RE: Caterham CSR 260: Spotted

RE: Caterham CSR 260: Spotted

Thursday 11th October

Caterham CSR 260: Spotted

Fancy the last Cosworth-powered Seven ever made? Yep, us too



Curious car, the CSR. It was launched in 2005, and was billed as the first genuinely 'new' Seven in 48 years. Caterham had a proper swing at it, too. Bigger, stiffer, plusher, faster, better was the general idea, and, to all intents and purposes, the range-topper fulfilled its ambitious brief.

A significant period of development rendered a car larger than the Series 3 (it was based on the SV), one specifically re-engineered for enhanced torsional rigidity and with lift-mitigating aerodynamics. The Seven's cheerfully rudimentary suspension was replaced, too, double wishbones now featuring all-round, with pushrods linking coilover spring and damper units.

It was as trick as a magician's card deck, and Caterham reputedly worked its way through 36 possible settings for the front shocks to ensure it was perfect. Along with 89 for the rears. The result, according to Chris H while he still called Autocar home, was 'the best damping on UK roads of any sports car I have ever driven.'


High praise indeed. Its ability to levitate over British B roads was rounded out with a different breed of engine. Rather than pushing a K-Series motor further into the realms of improbability, Caterham had Cosworth breath on a much leggier 2.3-litre Ford Duratec unit until it produced 264hp at 7,200rpm. And 200lb ft of torque at 6,200rpm.

The latter figure, combined with the slightly less stressed character of the larger engine, made the CSR seriously fast, but also a mite less frenetic (if only for the fewer gear changes it demanded compared to its stablemates). Married to the suspension's unflappable level of control, that helped make it a ground coverer par excellence.

And because it was roomier and (optionally) ritzier than the stock models with an uprated dashboard, it was comfier, too. As a result, it seemed well placed to appeal to a customer that might not have previously considered a Seven among the three or four British-built two-seat prospects. Harris himself thought it was an "extraordinary vehicle, and one that will have a profound effect on the company."


Ten years later though, today's Spotted signalled the end of production without much fanfare. The fact that it hadn't propelled the firm into an entirely new orbit was lamentable - although understandable enough in hindsight. For a start, while the concept was impressively well conceived, it indubitably remained a Seven, and therefore retained many of the car's infamous limitations.

No impediment whatsoever to the established fanbase, but a marked disadvantage when compared to impermeable options like the Lotus Exige - newly launched in Series 2 format in 2004. Then there was the cost: fully £34,500 if you built it yourself; £37,000 if you got Caterham to do it for you. Enough for even the most ardent enthusiast to pause and consider whether or not one of the less sophisticated Sevens might not do the trick.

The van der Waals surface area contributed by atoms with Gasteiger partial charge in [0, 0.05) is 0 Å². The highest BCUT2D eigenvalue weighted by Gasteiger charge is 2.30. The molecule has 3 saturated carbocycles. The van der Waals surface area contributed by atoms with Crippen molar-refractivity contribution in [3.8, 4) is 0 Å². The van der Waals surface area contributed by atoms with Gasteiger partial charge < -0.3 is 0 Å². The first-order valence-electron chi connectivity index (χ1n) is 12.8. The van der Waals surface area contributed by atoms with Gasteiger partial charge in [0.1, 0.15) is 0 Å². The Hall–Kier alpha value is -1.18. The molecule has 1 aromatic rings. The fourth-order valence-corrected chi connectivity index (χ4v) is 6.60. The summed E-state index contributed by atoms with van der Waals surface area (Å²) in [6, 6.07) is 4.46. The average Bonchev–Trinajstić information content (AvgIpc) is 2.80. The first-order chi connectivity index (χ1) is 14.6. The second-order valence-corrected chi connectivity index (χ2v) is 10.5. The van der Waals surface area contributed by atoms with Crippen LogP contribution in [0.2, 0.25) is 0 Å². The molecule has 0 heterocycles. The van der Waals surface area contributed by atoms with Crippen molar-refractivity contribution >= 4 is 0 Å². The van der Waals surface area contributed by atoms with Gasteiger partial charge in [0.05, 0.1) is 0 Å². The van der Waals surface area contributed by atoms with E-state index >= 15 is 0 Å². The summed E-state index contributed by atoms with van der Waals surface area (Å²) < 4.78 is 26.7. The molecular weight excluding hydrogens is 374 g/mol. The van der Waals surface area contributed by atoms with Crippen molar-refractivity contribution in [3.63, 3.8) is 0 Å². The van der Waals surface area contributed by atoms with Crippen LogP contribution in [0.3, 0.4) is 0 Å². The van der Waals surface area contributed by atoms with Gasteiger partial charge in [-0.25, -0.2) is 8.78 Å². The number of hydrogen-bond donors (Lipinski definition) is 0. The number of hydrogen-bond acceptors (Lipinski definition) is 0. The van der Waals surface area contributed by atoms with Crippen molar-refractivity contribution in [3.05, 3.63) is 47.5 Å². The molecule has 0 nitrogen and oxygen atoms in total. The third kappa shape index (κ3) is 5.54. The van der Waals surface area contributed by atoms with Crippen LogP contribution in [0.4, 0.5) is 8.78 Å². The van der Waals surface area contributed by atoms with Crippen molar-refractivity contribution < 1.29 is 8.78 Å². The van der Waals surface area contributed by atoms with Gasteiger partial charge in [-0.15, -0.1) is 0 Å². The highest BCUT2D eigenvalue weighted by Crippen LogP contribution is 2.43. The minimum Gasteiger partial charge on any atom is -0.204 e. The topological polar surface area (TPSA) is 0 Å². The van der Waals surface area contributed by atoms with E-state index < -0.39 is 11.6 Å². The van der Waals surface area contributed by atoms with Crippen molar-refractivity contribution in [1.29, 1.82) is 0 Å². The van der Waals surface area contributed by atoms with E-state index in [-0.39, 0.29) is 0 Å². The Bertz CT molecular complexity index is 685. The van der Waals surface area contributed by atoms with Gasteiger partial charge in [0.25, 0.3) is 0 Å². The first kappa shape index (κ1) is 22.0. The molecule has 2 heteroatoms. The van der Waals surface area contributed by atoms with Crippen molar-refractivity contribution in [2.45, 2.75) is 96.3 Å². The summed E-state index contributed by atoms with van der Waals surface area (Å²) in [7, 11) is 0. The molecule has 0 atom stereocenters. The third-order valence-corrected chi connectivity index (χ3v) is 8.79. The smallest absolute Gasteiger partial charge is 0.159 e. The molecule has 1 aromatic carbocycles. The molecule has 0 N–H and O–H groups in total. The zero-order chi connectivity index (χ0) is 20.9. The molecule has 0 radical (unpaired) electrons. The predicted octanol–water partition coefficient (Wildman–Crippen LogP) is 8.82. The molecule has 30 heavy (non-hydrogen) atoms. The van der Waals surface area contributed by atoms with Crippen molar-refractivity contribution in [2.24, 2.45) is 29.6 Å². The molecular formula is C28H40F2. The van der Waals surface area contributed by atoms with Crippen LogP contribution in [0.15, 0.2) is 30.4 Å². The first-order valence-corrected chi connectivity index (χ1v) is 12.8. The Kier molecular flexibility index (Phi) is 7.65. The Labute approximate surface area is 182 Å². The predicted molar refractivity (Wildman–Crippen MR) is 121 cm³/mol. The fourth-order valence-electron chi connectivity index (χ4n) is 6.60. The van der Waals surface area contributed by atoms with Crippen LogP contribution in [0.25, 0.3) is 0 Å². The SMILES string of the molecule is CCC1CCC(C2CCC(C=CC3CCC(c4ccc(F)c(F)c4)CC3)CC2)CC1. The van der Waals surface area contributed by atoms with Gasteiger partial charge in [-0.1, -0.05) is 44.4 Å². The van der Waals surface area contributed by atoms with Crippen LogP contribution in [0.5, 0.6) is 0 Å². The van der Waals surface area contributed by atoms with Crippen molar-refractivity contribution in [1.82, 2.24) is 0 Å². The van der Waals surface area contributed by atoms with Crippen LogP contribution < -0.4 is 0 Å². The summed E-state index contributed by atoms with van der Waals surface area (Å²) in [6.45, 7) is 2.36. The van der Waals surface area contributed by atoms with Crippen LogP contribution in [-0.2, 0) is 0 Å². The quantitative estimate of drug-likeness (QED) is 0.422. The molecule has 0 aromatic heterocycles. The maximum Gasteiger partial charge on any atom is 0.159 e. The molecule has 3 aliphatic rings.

Of course, the combination of Cosworth mechanicals with Caterham running gear was easily persuasive enough for some, and even if it failed to properly crack the sports car-buying mainstream, a ten-year life cycle is obviously testament to the CSR's enduring appeal among aficionados. Certainly the last of its kind fits that billing, especially with just 2,635 miles on the clock. The asking price of history? £45,995. Oof.


SPECIFICATION - CATERHAM CSR 260

Engine: 2,261cc four-cylinder
Transmission: Six-speed manual, rear-wheel drive
Power (hp): 264@7,200rpm
Torque (lb ft): 200@6,200rpm
MPG: N/A
CO2: N/A
Year registered: 2005
Recorded miles: 2,635
Price new: £37,000
Price now: £45,995

See the full ad here.

Author
Discussion

PaulD86

Original Poster:

630 posts

60 months

Thursday 11th October
quotequote all
A friend had one of these and I spent a few hours driving it. Never have I been in another car that rode so differently to how I had expected it to. One of the most complaint suspension setups I have experienced. Looks like it will be rough as hell, is actually Mercedes S Class smooth. It shifted too. I had wheel spin at just over 30 in 4th when I gave the throttle a good prod. And the noise it made - side exit exhaust beside your ears and an engine than pops and bangs plenty on the overrun certainly didn't make it a peaceful drive. Great fun though!

JerryF

66 posts

108 months

Thursday 11th October
quotequote all
Year registered is 2015 not 2005 as stipulated above.

Turbobanana

1,115 posts

135 months

Thursday 11th October
quotequote all
Love, but it's a bit monochrome isn't it? I'd want some colour in there somewhere.

yonex

12,350 posts

102 months